You already get RHEL, you understand the SELinux seperation and “firewalling” within RHEL, so that then makes understanding how OpenShift has inherited that best of breed behaviour. SELinux providing OpenShift a proven “firewall” to segregate sessions and applications, resources and data, realtime using magic dust that your auditors and your control methodologies and risk registers already understand. This makes security as a process easier to understand AND easier to document. Please don’t underestimate the hidden costs around this. If you’re an ISO/PCI/HIPAA/SOX audited company this is going to be something you have no wriggle room and here’s a technology you can adopt at speed that will not alter your threat fabric or risk appetite.

I’ll leave you with a video shot last year by Gordon Haff talking to Matt Hicks at our Westford offices which I recommend you take time out to watch. If you need any more information or you want to know more please feel free to reach out to me in Europe or to any of our teams geographically.


How to avoid Aasholes

Those of you who have been reading my stuff for almost a decade or using the security stuff I’ve been writing and bringing to the market for more than that length of time will know that I have a passion for security as a business as usual accepted practice. That extends from perimeter security through to application level security and the chagrin of being intelligent about your management and change controls around every aspect of your deployment be it on-premise or in a third party hosted datacentre or hybrid/public Cloud.

One of the reasons for finally joining Red Hat is here is a company that has grown in every aspect of it’s operation that is relied upon by the largest brands and the institutions we all rely upon to handle our financial transactions, our well being and the processing of our needs as consumers. I can be picky who I work for, I do this for the love, not remotely for the money and whoever I work with has to be able to add to what I bring to the table around the whole security value add. Never more so is that intrinsic to what we do as an industry as in Cloud. There is literally nowhere to hide. Security through obscurity is not a practical approach and a zero day exploit or a badly coded application or a drop in escalation of a privilege level can be the difference between a Cloud environment succeeding or failing and a platform collapsing like a pack of cards.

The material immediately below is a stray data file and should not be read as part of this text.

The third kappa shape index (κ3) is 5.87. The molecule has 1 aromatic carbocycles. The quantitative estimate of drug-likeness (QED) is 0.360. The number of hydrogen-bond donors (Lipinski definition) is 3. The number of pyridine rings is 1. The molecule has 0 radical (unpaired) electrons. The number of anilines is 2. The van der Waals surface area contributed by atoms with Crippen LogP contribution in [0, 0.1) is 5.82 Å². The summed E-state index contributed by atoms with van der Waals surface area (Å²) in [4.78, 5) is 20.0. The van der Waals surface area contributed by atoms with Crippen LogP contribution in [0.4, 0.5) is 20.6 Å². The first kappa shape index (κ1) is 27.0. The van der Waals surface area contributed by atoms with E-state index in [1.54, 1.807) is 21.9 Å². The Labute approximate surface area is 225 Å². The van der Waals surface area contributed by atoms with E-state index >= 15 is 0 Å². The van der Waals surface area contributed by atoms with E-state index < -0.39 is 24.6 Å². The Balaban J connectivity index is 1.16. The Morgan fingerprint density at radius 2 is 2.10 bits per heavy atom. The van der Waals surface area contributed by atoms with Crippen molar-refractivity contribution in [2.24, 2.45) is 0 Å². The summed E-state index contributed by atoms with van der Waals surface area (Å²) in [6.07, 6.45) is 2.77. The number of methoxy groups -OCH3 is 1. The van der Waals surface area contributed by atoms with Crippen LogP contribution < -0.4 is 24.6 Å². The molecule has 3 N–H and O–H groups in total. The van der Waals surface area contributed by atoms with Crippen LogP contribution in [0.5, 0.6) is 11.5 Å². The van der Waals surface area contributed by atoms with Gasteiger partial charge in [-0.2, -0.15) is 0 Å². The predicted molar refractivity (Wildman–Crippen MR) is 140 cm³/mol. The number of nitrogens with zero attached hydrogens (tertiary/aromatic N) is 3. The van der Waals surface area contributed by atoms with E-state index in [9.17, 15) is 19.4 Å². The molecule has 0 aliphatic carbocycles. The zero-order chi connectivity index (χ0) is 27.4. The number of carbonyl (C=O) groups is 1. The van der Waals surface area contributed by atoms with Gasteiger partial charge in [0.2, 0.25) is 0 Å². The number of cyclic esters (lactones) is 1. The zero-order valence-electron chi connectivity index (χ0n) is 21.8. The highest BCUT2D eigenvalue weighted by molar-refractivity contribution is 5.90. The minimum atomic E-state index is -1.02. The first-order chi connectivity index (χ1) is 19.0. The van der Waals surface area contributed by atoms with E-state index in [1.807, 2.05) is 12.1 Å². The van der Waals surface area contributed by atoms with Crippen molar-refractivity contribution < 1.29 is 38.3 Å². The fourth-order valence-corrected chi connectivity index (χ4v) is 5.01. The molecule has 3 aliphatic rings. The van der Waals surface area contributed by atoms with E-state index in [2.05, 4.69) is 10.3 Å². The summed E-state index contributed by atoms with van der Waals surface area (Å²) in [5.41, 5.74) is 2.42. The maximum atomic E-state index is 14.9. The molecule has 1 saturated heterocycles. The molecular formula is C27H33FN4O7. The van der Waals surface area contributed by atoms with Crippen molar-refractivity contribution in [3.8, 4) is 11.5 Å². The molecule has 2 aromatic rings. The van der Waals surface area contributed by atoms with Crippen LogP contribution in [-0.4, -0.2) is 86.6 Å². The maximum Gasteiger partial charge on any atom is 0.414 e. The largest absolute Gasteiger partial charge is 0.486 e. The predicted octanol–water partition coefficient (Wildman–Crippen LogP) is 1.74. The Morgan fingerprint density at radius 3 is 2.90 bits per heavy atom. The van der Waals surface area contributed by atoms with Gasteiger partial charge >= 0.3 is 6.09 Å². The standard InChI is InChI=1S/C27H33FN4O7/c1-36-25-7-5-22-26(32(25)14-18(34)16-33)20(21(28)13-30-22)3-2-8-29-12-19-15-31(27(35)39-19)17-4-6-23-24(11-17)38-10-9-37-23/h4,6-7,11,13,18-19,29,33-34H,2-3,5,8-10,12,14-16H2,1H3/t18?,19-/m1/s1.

A conversation I often have with friends in the Security space is one of understanding risks. Mark Cox who runs the Security Response team at Red Hat is someone I’ve known for over a decade and who I talk to very regularly. He runs a blog outside Red Hat which is crammed full of illustrations around the maturity of security controls in the Red Hat release and engineering space (see this report from December around the vulnerabilities and advisories and our responses as a vendor for RHEL). Mark’s team work very closely with the engineering teams in Westford and globally to ensure that our appetite for risk (given we’re the platform people rely on to go to work) is entirely focused around visible responses in lightning fast windows.

So why is the title of this article talking about Aasholes, what is an aashole ?

For starters I’d have loved to have coined the description, to be the one adding this to the Cloud vernacular but unfortunately I can’t take the praise for it. Fred Pinkett the popular blogger came up with it and it’s the perfect word to describe a potential or actual security hole in a PaaS, SaaS or IaaS environment. I point you with genuine admiration to his article from June 2011 as a primer on the very basic needs and structures as you build your own Aashole Protection System (let’s just refer to it going forward as an APS).

An APS can take many formats but one thing that I start to try and get across to people, and those of you who have sat and listened to me at conferences or across a table will hear me bang on about controls and mindset to deployment and beyond. I have long been a major fanbois for the Cloud Security Alliance and I work closely with their founder Jim Reavis (watch for an upcoming announcement soon from the CSA about working with Red Hat). Since 2009 I’ve been responsible for signing off and accrediting some of the largest Linux deployments in the most dangerous and critical parts of national and international infrastructure and in the defence sector (or defense for the majority of you reading this article appreciating you already think I spelt datacentre wrong earlier in this article). I would not have been able to do so without being able to take often badly written and badly managed higher level design documents and to cross reference them against the freely developed and distributed Cloud Security Alliance control matrixes or CCM’s. I cannot stress heavily enough or place enough emphasis on why these are uber critical towards getting on your personal radars if you don’t already know what I am talking about.